LONDON - Britain and China unveiled a series of deals worth 1.4 billion pounds ($2.3 billion) during a visit by Chinese Premier Wen Jiabao on Monday, including a new agreement between energy group BG Group and Bank of China to help BG expand there.
"Our target is a hundred billion dollars of bilateral trade by 2015, something we discussed and agreed again this morning. To achieve that both countries must continue to make the case for mutual commitment to market access," UK Prime Minister David Cameron said.
"I'm delighted that today's summit has seen new deals signed worth another 1.4 billion pounds. This includes BG's memorandum of understanding with the Bank of China."
Cameron was speaking at a news conference with Wen following a summit between the two leaders. Premier Wen is in the middle of a European tour taking in Hungary, Britain and Germany.
"The breadth of deals agreed today shows that we can all gain from freer markets and that the EU and China should continue to open up to trade in both directions," Cameron said.
Wen told the BBC on Sunday China plans to stimulate domestic demand and reduce its foreign trade surplus to encourage balanced trade growth.
He repeated his assurance that China would remain a long-term investor in European sovereign debt, saying China would lend to those countries experiencing difficulty borrowing.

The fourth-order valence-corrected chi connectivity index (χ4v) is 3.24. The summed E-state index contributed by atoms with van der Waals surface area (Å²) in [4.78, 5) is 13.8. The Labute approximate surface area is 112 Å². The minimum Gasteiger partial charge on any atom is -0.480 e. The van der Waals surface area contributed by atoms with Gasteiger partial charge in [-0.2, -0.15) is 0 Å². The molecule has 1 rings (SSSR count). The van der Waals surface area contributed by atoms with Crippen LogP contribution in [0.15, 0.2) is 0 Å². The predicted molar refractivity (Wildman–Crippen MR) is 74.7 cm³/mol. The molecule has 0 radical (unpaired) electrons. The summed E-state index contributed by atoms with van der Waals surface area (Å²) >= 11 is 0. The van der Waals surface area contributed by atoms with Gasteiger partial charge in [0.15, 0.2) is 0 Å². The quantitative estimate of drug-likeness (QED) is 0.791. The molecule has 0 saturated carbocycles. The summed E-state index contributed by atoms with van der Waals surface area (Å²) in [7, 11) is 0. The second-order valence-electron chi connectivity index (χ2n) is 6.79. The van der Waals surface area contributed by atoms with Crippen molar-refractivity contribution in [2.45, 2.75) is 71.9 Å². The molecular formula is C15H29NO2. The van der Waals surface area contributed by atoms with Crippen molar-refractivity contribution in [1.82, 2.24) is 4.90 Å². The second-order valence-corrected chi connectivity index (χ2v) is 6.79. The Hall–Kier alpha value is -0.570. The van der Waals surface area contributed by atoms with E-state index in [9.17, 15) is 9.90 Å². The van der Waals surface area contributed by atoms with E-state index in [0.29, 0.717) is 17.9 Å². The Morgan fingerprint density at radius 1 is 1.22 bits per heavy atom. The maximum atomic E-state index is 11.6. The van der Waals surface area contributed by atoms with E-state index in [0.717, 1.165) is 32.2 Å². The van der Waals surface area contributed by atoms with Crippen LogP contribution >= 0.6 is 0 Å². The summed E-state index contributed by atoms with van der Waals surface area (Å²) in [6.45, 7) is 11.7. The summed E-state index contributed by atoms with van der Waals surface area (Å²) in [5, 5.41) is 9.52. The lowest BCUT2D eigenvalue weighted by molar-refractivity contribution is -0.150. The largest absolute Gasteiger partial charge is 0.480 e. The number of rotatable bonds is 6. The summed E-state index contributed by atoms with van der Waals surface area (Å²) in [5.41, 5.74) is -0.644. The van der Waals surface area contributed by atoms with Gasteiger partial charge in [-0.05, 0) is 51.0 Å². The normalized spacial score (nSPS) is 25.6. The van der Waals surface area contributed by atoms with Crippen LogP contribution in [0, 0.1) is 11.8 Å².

As part of the deals announced on Monday, gas company BG Group said it had signed a cooperation agreement with Bank of China that allowed for up to $1.5 billion of new funding options to support BG's growth plans.
The Chinese market for British poultry exports, potentially worth 10 million pounds a year, was also expected to be reopened in the wake of Wen's visit. China banned poultry products from Britain following an outbreak of bird flu at a farm in eastern England in 2007.
An expansion of trade in pork products was also expected, following agreements last November to export British breeding pigs and British pig meat to China.
Wen's visit is the latest of several recent high-level diplomatic exchanges between Britain and China, including a visit to China by Cameron last November.
Britain wants to double trade with China by 2015, in line with the British government's strategy of expanding business with fast-growing emerging markets to help offset subdued domestic demand at a time of sharp spending cuts.